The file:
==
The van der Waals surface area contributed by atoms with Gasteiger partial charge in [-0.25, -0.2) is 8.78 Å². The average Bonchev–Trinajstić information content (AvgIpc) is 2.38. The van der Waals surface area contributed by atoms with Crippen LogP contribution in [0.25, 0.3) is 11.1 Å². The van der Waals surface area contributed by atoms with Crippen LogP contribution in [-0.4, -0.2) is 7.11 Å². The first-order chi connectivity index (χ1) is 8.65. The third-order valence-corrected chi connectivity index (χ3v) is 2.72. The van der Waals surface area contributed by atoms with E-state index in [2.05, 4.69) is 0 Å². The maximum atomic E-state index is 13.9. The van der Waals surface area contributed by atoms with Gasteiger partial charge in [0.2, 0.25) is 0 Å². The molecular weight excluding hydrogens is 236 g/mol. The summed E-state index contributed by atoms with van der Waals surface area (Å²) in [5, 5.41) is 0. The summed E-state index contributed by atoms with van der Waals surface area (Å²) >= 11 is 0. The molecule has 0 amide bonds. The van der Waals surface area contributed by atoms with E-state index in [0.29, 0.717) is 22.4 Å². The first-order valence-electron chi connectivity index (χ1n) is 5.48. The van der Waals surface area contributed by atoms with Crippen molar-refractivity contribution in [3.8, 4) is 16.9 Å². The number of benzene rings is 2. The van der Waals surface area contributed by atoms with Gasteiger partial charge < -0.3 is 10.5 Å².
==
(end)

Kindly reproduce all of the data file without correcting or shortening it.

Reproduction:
The van der Waals surface area contributed by atoms with Gasteiger partial charge in [-0.25, -0.2) is 8.78 Å². The average Bonchev–Trinajstić information content (AvgIpc) is 2.38. The van der Waals surface area contributed by atoms with Crippen LogP contribution in [0.25, 0.3) is 11.1 Å². The van der Waals surface area contributed by atoms with Crippen LogP contribution in [-0.4, -0.2) is 7.11 Å². The first-order chi connectivity index (χ1) is 8.65. The third-order valence-corrected chi connectivity index (χ3v) is 2.72. The van der Waals surface area contributed by atoms with E-state index in [2.05, 4.69) is 0 Å². The maximum atomic E-state index is 13.9. The van der Waals surface area contributed by atoms with Gasteiger partial charge in [0.2, 0.25) is 0 Å². The molecular weight excluding hydrogens is 236 g/mol. The summed E-state index contributed by atoms with van der Waals surface area (Å²) in [5, 5.41) is 0. The summed E-state index contributed by atoms with van der Waals surface area (Å²) >= 11 is 0. The molecule has 0 amide bonds. The van der Waals surface area contributed by atoms with E-state index in [0.29, 0.717) is 22.4 Å². The first-order valence-electron chi connectivity index (χ1n) is 5.48. The van der Waals surface area contributed by atoms with Crippen molar-refractivity contribution in [3.8, 4) is 16.9 Å². The number of benzene rings is 2. The van der Waals surface area contributed by atoms with Gasteiger partial charge < -0.3 is 10.5 Å².